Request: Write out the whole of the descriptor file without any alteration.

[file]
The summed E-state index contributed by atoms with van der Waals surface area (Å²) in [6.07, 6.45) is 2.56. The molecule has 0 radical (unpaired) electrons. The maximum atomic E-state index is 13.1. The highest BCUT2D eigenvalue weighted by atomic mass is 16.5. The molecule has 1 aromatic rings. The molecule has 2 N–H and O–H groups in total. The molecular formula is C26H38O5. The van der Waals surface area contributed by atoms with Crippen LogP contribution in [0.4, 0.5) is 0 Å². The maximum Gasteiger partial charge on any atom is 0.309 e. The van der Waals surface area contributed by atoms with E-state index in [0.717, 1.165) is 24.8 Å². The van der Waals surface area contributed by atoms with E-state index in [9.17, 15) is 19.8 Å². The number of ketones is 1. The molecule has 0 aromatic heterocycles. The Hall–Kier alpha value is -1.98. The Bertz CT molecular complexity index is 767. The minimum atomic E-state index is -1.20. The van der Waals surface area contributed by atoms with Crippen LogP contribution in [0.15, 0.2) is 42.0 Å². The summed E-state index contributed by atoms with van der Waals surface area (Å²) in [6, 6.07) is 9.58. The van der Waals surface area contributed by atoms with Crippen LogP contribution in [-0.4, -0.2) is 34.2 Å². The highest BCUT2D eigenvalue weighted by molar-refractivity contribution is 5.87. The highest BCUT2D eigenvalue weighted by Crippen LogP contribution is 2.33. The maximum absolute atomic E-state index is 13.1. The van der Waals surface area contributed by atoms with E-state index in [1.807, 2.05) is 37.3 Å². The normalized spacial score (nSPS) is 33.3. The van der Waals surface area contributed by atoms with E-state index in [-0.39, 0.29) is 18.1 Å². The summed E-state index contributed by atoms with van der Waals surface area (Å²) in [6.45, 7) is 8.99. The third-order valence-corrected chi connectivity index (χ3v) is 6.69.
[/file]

The summed E-state index contributed by atoms with van der Waals surface area (Å²) in [6.07, 6.45) is 2.56. The molecule has 0 radical (unpaired) electrons. The maximum atomic E-state index is 13.1. The highest BCUT2D eigenvalue weighted by atomic mass is 16.5. The molecule has 1 aromatic rings. The molecule has 2 N–H and O–H groups in total. The molecular formula is C26H38O5. The van der Waals surface area contributed by atoms with Crippen LogP contribution in [0.4, 0.5) is 0 Å². The maximum Gasteiger partial charge on any atom is 0.309 e. The van der Waals surface area contributed by atoms with E-state index in [0.717, 1.165) is 24.8 Å². The van der Waals surface area contributed by atoms with E-state index in [9.17, 15) is 19.8 Å². The number of ketones is 1. The molecule has 0 aromatic heterocycles. The Hall–Kier alpha value is -1.98. The Bertz CT molecular complexity index is 767. The minimum atomic E-state index is -1.20. The van der Waals surface area contributed by atoms with Crippen LogP contribution in [0.15, 0.2) is 42.0 Å². The summed E-state index contributed by atoms with van der Waals surface area (Å²) in [6, 6.07) is 9.58. The van der Waals surface area contributed by atoms with Crippen LogP contribution in [-0.4, -0.2) is 34.2 Å². The highest BCUT2D eigenvalue weighted by molar-refractivity contribution is 5.87. The highest BCUT2D eigenvalue weighted by Crippen LogP contribution is 2.33. The maximum absolute atomic E-state index is 13.1. The van der Waals surface area contributed by atoms with E-state index in [1.807, 2.05) is 37.3 Å². The normalized spacial score (nSPS) is 33.3. The van der Waals surface area contributed by atoms with E-state index in [-0.39, 0.29) is 18.1 Å². The summed E-state index contributed by atoms with van der Waals surface area (Å²) in [6.45, 7) is 8.99. The third-order valence-corrected chi connectivity index (χ3v) is 6.69.